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INEXORABLE DISSOLVE: JAMES COLEMAN BLINDSIDES ART

I am standing before James Coleman’s La Tache Aveugle (The blind spot, 1978–90), a slide projection derived from a brief sequence, less than a second long, of the 1933 film The Invisible Man. I witness an outrageously attenuated and inexorable dissolve—20 minutes duration for each frame, the whole cycle taking several hours to complete. Virtually nothing happens except almost imperceptible shifts in perspective; nobody, of course, materializes.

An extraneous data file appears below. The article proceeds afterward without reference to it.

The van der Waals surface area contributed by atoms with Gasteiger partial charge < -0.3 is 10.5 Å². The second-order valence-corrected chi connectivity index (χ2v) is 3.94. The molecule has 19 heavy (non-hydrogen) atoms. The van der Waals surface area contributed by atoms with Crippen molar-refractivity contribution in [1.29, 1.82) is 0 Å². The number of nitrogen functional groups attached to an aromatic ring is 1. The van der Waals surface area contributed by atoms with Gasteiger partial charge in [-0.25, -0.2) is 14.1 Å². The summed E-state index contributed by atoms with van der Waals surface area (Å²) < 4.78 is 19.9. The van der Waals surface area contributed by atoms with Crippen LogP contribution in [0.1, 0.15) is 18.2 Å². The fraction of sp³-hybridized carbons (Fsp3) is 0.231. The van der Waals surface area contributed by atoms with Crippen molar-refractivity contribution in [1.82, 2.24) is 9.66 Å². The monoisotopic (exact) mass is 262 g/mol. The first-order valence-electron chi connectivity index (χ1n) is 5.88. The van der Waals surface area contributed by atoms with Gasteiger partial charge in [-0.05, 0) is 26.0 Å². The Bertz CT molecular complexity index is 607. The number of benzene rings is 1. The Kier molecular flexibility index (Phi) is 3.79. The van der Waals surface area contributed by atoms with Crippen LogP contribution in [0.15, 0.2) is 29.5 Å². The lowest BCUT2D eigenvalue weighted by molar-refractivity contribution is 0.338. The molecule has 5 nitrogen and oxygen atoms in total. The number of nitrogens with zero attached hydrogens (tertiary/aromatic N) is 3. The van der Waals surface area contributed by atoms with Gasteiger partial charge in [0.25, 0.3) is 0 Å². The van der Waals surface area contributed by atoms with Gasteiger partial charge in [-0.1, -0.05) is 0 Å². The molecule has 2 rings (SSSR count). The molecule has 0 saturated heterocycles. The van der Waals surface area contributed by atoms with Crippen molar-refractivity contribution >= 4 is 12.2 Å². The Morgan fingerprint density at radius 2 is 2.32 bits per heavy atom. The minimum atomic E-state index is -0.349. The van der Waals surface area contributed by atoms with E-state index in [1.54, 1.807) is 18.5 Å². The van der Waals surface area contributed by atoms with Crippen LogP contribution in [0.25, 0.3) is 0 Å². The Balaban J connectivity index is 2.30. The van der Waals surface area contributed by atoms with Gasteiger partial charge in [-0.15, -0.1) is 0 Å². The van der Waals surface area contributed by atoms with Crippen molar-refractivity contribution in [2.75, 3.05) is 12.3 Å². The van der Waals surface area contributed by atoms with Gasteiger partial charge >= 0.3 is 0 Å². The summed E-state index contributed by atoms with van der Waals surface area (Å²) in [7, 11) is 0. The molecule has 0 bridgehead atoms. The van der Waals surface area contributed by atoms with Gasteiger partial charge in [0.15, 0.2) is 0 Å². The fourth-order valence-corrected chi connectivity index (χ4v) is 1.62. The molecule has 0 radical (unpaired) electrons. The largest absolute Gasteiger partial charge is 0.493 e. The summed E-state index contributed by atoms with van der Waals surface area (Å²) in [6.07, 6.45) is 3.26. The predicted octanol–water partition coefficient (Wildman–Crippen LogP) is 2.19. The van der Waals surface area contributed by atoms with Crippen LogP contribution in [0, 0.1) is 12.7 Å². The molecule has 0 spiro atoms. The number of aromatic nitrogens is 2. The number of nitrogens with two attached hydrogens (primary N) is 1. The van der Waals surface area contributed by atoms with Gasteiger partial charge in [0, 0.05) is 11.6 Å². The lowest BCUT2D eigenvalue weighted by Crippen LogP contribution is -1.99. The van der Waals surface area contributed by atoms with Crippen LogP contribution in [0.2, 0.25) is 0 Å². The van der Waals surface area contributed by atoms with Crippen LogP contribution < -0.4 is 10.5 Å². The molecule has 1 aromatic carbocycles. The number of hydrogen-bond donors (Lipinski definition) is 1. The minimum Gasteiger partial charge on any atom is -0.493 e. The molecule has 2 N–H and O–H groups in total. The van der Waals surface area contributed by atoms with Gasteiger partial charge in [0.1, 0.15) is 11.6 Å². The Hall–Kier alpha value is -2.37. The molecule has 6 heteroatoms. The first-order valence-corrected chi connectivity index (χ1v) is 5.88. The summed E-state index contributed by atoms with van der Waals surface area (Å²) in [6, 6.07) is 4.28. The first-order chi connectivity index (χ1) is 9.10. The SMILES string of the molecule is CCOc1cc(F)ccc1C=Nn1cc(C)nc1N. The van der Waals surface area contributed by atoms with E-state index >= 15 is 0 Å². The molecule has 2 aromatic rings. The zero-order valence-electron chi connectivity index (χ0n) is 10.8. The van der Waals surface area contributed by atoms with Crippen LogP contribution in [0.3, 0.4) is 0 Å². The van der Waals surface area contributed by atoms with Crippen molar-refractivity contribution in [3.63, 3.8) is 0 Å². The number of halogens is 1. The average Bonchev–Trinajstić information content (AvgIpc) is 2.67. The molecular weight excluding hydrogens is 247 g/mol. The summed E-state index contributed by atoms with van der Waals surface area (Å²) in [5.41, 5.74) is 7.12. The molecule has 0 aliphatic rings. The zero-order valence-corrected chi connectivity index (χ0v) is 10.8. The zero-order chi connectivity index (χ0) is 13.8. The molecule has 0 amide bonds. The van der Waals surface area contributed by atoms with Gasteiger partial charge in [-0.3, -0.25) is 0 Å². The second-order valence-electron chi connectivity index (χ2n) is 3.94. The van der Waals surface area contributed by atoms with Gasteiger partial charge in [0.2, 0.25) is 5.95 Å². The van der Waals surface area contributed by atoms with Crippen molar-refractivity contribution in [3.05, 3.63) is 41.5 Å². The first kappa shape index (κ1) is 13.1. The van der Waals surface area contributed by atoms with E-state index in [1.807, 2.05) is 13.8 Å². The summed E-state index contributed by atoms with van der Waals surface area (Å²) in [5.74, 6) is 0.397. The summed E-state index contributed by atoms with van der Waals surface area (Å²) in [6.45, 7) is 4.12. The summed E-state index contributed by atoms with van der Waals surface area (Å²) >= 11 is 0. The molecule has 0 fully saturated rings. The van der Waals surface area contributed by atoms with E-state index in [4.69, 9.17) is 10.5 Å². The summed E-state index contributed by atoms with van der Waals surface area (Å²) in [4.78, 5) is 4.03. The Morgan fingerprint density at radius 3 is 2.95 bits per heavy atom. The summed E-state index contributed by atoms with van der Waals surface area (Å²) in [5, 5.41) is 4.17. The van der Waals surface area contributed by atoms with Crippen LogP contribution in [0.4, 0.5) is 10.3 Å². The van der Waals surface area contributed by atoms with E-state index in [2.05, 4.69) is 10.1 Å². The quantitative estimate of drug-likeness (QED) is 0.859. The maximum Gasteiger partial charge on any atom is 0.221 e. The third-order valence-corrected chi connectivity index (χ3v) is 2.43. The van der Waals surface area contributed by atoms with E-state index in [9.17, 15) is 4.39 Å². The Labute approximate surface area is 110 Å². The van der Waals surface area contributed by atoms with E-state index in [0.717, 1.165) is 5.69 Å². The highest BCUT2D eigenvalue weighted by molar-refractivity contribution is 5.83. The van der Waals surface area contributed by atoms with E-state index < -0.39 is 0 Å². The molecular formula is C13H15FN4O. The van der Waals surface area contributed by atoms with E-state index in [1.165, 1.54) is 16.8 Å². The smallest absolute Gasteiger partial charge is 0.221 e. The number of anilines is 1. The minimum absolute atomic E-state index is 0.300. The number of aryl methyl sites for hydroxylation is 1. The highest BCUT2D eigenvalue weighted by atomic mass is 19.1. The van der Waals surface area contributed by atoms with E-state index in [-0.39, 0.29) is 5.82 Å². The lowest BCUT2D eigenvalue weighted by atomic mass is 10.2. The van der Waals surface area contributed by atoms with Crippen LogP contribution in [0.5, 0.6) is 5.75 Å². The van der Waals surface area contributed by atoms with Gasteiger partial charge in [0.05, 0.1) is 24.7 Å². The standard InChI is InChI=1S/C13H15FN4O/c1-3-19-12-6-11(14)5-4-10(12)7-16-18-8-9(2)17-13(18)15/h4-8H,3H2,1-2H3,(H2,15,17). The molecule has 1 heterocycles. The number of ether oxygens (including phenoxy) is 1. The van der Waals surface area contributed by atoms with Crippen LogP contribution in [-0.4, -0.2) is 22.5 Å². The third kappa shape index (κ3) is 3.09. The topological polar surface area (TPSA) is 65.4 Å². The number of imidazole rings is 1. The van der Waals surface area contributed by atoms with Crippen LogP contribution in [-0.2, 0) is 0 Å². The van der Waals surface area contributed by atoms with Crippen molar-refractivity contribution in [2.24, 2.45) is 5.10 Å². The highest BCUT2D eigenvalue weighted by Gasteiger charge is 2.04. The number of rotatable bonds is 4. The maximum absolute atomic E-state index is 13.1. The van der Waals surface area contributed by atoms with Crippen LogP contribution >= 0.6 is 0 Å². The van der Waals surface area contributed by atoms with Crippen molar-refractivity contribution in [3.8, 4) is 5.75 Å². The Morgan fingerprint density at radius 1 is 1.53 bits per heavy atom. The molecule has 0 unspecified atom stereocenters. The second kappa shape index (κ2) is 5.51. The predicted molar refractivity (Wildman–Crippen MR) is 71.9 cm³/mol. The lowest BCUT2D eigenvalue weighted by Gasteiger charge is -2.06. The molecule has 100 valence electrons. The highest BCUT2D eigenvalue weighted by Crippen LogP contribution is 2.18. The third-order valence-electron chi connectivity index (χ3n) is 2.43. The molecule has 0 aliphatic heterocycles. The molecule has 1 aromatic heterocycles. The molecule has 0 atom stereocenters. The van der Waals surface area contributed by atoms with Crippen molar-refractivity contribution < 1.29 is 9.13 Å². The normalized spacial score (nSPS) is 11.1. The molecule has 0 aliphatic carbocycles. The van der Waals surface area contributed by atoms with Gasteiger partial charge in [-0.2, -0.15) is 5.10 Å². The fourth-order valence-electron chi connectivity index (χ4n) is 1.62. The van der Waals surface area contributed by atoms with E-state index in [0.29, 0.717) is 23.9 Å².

This dramatized deferral of the moment of revelation that one anticipates from the image, from film, strikes me as immensely comic, in a Borgesian kind of way. Coleman’s work, I think, shares with Borges’ the thought that Western man’s investment in the sovereignty of reason as the way to the truth and order of the world has led him into a labyrinth of chimeras. There is a profound absurdity in man’s search for the “secret” or “truth” of

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